“Don’t fight the Fed” is an important rule for investors. Here’s what that rule means.
In the long term, both individual stocks and the overall stock market performance aligns with their earnings potential. If the earnings potential of an individual company drops, then that company’s stock prices should fall in a commensurate way. That makes sense because a stock is essentially a claim on a company’s future earnings.
The Federal Reserve creates monetary policy for the United States. They have the ability to control security prices directly and indirectly – for both bonds and stocks. Now, if a single company is having a problem, the Federal Reserve is unlikely to get involved. However, if the overall markets are getting pummeled (say, by a financial crisis spurred by the coronavirus outbreak), the Federal Reserve might decide to intervene with interest rate cuts and direct asset purchases – injecting liquidity into a strained market and acting as a backstop on valuations.
A pessimistic investor might look at the loss in earnings potential and think the markets should fall broadly. A chastened, realistic investor might look at the widespread loss in earnings and believe in a recovery, fueled by the actions of the Federal Reserve. That’s what “Don’t fight the Fed” means. The Federal Reserve yields a tremendous amount of influence through their policies.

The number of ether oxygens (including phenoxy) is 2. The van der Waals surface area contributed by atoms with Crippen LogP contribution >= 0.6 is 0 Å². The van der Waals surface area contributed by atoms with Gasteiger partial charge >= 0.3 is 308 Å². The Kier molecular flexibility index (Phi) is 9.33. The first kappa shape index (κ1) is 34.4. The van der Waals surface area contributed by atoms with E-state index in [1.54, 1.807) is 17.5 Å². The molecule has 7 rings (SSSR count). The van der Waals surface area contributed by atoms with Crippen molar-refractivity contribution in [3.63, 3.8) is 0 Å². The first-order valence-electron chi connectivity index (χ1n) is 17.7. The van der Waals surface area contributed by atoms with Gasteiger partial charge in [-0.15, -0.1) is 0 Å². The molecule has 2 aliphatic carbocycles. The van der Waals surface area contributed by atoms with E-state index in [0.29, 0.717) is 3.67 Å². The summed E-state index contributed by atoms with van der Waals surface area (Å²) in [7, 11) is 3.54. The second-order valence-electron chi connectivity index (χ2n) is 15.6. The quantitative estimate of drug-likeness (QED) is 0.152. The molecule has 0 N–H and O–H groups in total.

Of course, there is no such thing as a free lunch. The Federal Reserve cannot provide limitless and infinite support for all times without consequences. At worst, an overextended Federal Reserve might create credibility problems for the overarching market systems that modern economies depend on. More commonly, a policy of unlimited monetary support can create asset bubbles that simply defer inevitable fall to a point in the future. (Critics believe the housing bubble of the mid 2000’s was inflated by overly lax Fed policies in the 1990s.) Instead of a slow managed decline, asset bubbles can collapse swiftly and much more painfully. Federal Reserve actions can also change who bears the burden for their policy. For instance, current actions taken the by Fed are punishing to savers, who must deal with the dual challenge of lower interest rates (which means less income for them) AND the inevitable inflationary problems caused by infinite potential funds chasing ever fewer real-world economic goods, services, and securities.